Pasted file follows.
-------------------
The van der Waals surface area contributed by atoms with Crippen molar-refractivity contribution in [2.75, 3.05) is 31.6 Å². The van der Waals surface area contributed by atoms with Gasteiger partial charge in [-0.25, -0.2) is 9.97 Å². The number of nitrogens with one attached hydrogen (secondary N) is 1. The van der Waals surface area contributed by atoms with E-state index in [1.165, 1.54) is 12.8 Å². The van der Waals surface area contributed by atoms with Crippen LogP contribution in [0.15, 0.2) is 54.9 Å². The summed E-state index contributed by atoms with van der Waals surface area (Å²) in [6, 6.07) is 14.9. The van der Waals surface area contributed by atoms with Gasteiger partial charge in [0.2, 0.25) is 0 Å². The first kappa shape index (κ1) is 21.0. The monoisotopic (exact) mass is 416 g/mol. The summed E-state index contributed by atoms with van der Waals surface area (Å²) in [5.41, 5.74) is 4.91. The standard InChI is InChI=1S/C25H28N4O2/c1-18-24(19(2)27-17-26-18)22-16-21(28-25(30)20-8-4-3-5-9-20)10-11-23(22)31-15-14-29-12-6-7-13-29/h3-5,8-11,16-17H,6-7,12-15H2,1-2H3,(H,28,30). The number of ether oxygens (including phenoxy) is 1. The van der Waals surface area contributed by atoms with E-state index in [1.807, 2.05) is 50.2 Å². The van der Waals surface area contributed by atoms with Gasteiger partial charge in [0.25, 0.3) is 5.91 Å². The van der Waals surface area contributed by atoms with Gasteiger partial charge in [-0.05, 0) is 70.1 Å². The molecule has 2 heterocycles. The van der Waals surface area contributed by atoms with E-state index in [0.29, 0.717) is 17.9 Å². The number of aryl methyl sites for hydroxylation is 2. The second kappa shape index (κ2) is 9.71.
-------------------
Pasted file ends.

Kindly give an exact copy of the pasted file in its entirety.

The van der Waals surface area contributed by atoms with Crippen molar-refractivity contribution in [2.75, 3.05) is 31.6 Å². The van der Waals surface area contributed by atoms with Gasteiger partial charge in [-0.25, -0.2) is 9.97 Å². The number of nitrogens with one attached hydrogen (secondary N) is 1. The van der Waals surface area contributed by atoms with E-state index in [1.165, 1.54) is 12.8 Å². The van der Waals surface area contributed by atoms with Crippen LogP contribution in [0.15, 0.2) is 54.9 Å². The summed E-state index contributed by atoms with van der Waals surface area (Å²) in [6, 6.07) is 14.9. The van der Waals surface area contributed by atoms with Gasteiger partial charge in [0.2, 0.25) is 0 Å². The first kappa shape index (κ1) is 21.0. The monoisotopic (exact) mass is 416 g/mol. The summed E-state index contributed by atoms with van der Waals surface area (Å²) in [5.41, 5.74) is 4.91. The standard InChI is InChI=1S/C25H28N4O2/c1-18-24(19(2)27-17-26-18)22-16-21(28-25(30)20-8-4-3-5-9-20)10-11-23(22)31-15-14-29-12-6-7-13-29/h3-5,8-11,16-17H,6-7,12-15H2,1-2H3,(H,28,30). The number of ether oxygens (including phenoxy) is 1. The van der Waals surface area contributed by atoms with E-state index in [1.807, 2.05) is 50.2 Å². The van der Waals surface area contributed by atoms with Gasteiger partial charge in [0.25, 0.3) is 5.91 Å². The van der Waals surface area contributed by atoms with Gasteiger partial charge in [-0.05, 0) is 70.1 Å². The molecule has 2 heterocycles. The van der Waals surface area contributed by atoms with E-state index in [0.29, 0.717) is 17.9 Å². The number of aryl methyl sites for hydroxylation is 2. The second kappa shape index (κ2) is 9.71.